“My life is a predictable accident, rapist. It does not ontologically define my existence but occupies it like a handful of soldiers”.
On January 25, the last piece of Eva Baltasar’s triptych was released for Nottetempo, a triad that began in 2019 with “Permafrost” and continued with “Boulder” in 2021 (Italian release dates). The frost, the boulder, the immense animal. Go retro, candid souls.
So in short, before holding our breath and throwing ourselves back into these icy waters, we choose to re-read the first chapter, which at the time made such a deep cut that it now leaves us trembling and uneasy in front of the freshly printed new volume. Then it was epiphany and daze, devoured with the same voracity of someone who can’t wait for the candy to melt in the mouth and then shatters it greedily, to get straight to the filling. Today it remains intense, equally dazzling, perhaps and fortunately less painful.
Premise. There is a whole genealogy of ruthless female writers in which Baltasar rightfully fits: women who mix bodies made of organs and humors and pleasures with feelings stripped of any embellishment, sharp as paper, annoying and immodest. As if plot and style closed in on themselves to punch us in the face. Ergo, the reader is asked for a certain harmony of feeling, a certain perpetual malaise welcomed beyond the defenses of reasonableness, an aptitude for intensity that does not bother to ascertain its blessed or diabolical origin.
And therefore permafrost: soil perpetually frozen in depth. Above: a thin active surface layer. Under? To know. Perceiving oneself as the sum of layers, some of which are apparently unbreakable, stratification as the cause and consequence of a certain way of being in the world. Consequence of the family, for example: see under “mother”, see under “inadequacy”, see under “defence”. Cause of a relational complication that leads to perceive sex as the most superficial and at the same time most understandable movement: “Sex keeps me present and saves in an intangible but reassuring space”.
All the rest? Far, far away – hidden away, neutralized, anesthetized. Schizophrenic ambivalence of intensity and estrangement, inside and outside, above and below the frozen layer. Next to love, as far from it as possible, in a liminal balance as maddening as it is essential. Reading this novel is like doing an autopsy on a living body: there is the exact incision of the scalpel on the cold skin and there are dark and bubbling cavities, unpredictable connections, non-localized pains of which we would like, pray tell, to understand the utility, just as the disease that generated it is derived from the symptom. Because the body lives, stubbornly, with impunity, also and above all against the will, free from any need for sanity. And the mind? Baltasar shores up the entire surface of a woman barricaded in the cold, until he finds the crack, the doubt, “through which the warmth of the world infiltrates” – up to that infinitesimal, necessary glimmer of meaning: to find it in a little girl and thus accept unconditionally all that groping of a disconnected, wild life, and at the same time see a place to feel vulnerable, yes, but human.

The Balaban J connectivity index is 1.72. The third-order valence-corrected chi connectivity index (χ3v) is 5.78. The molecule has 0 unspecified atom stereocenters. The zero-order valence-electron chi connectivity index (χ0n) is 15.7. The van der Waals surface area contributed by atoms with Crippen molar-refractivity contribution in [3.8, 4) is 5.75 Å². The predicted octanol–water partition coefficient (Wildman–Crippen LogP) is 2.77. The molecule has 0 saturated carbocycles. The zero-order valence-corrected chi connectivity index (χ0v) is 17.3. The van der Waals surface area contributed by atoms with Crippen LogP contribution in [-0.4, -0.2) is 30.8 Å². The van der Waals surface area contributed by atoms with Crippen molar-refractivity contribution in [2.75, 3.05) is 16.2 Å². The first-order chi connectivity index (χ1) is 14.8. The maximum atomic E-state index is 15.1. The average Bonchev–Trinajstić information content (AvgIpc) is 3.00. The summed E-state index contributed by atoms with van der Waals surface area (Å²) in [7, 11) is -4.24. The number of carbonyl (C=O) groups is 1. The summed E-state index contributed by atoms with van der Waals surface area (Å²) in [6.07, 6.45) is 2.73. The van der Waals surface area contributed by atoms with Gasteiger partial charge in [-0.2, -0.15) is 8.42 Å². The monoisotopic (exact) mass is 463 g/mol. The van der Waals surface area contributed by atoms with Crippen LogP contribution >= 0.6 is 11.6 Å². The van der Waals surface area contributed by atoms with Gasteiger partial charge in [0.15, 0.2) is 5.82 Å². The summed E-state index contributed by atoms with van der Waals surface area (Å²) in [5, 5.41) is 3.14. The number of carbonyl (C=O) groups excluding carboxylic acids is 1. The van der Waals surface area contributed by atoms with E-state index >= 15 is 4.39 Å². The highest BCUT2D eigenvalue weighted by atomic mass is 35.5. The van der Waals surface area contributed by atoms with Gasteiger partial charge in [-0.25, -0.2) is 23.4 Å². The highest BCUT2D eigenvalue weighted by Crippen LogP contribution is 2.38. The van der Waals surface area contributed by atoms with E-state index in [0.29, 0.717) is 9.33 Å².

In Baltasar’s novel, at a certain point, the protagonist admits that she is constantly lying, bordering on pathology. This poses, or should pose, some problems for the reader. But if we welcome the lie as constitutive of the permafrost, we will understand how this awareness gives history a double light, like a reflection on the glass that prevents us from clearly seeing what is hidden inside. We will then see two images, fiction and truth, complementary in what one says about the other, we will perhaps recognize some of our own lies, what we tell ourselves about ourselves beneath our very personal permafrost, made up of disappointments, traumas, misunderstandings : and if we use that scalpel on our flesh, curious to know what’s underneath, maybe we too will have a chance to really live.
Recensione di Delis
Eva Baltasar, Permafrost, Nottetempo, Milano, 2019
Original edition: Permagel, Club Editor, Barcelona, 2018